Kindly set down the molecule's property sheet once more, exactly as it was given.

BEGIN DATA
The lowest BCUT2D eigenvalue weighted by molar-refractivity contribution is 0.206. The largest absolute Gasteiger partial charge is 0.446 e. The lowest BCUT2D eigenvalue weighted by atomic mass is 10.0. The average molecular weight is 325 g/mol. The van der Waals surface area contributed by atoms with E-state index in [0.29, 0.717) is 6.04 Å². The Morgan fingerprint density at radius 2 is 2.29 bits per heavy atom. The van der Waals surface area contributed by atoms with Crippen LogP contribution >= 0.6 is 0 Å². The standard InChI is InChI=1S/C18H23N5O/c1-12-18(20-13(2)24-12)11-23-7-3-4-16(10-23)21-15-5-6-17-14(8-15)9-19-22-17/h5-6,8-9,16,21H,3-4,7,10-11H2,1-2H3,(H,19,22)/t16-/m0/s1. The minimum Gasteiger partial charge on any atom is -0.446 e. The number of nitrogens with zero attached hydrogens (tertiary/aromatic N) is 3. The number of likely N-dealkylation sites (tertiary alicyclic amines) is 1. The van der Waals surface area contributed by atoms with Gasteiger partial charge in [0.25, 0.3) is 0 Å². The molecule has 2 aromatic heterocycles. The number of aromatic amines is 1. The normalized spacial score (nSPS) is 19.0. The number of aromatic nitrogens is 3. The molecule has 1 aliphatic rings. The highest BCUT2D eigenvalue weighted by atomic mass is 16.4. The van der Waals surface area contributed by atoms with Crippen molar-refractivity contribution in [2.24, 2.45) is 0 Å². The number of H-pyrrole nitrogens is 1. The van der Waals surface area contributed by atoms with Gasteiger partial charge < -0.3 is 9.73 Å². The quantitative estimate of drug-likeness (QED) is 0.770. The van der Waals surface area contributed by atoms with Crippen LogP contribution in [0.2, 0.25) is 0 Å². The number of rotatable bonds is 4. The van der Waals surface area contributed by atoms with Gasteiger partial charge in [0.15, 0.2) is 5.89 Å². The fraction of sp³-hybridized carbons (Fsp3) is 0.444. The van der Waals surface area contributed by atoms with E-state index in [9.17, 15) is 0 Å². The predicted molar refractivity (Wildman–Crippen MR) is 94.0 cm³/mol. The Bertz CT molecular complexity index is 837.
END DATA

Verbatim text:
The lowest BCUT2D eigenvalue weighted by molar-refractivity contribution is 0.206. The largest absolute Gasteiger partial charge is 0.446 e. The lowest BCUT2D eigenvalue weighted by atomic mass is 10.0. The average molecular weight is 325 g/mol. The van der Waals surface area contributed by atoms with E-state index in [0.29, 0.717) is 6.04 Å². The Morgan fingerprint density at radius 2 is 2.29 bits per heavy atom. The van der Waals surface area contributed by atoms with Crippen LogP contribution >= 0.6 is 0 Å². The standard InChI is InChI=1S/C18H23N5O/c1-12-18(20-13(2)24-12)11-23-7-3-4-16(10-23)21-15-5-6-17-14(8-15)9-19-22-17/h5-6,8-9,16,21H,3-4,7,10-11H2,1-2H3,(H,19,22)/t16-/m0/s1. The minimum Gasteiger partial charge on any atom is -0.446 e. The number of nitrogens with zero attached hydrogens (tertiary/aromatic N) is 3. The number of likely N-dealkylation sites (tertiary alicyclic amines) is 1. The van der Waals surface area contributed by atoms with Gasteiger partial charge in [0.25, 0.3) is 0 Å². The molecule has 2 aromatic heterocycles. The number of aromatic amines is 1. The normalized spacial score (nSPS) is 19.0. The number of aromatic nitrogens is 3. The molecule has 1 aliphatic rings. The highest BCUT2D eigenvalue weighted by atomic mass is 16.4. The van der Waals surface area contributed by atoms with Crippen molar-refractivity contribution in [2.24, 2.45) is 0 Å². The number of H-pyrrole nitrogens is 1. The van der Waals surface area contributed by atoms with Gasteiger partial charge < -0.3 is 9.73 Å². The quantitative estimate of drug-likeness (QED) is 0.770. The van der Waals surface area contributed by atoms with Crippen LogP contribution in [0.2, 0.25) is 0 Å². The number of rotatable bonds is 4. The van der Waals surface area contributed by atoms with Gasteiger partial charge in [0.15, 0.2) is 5.89 Å². The fraction of sp³-hybridized carbons (Fsp3) is 0.444. The van der Waals surface area contributed by atoms with E-state index in [9.17, 15) is 0 Å². The predicted molar refractivity (Wildman–Crippen MR) is 94.0 cm³/mol. The Bertz CT molecular complexity index is 837.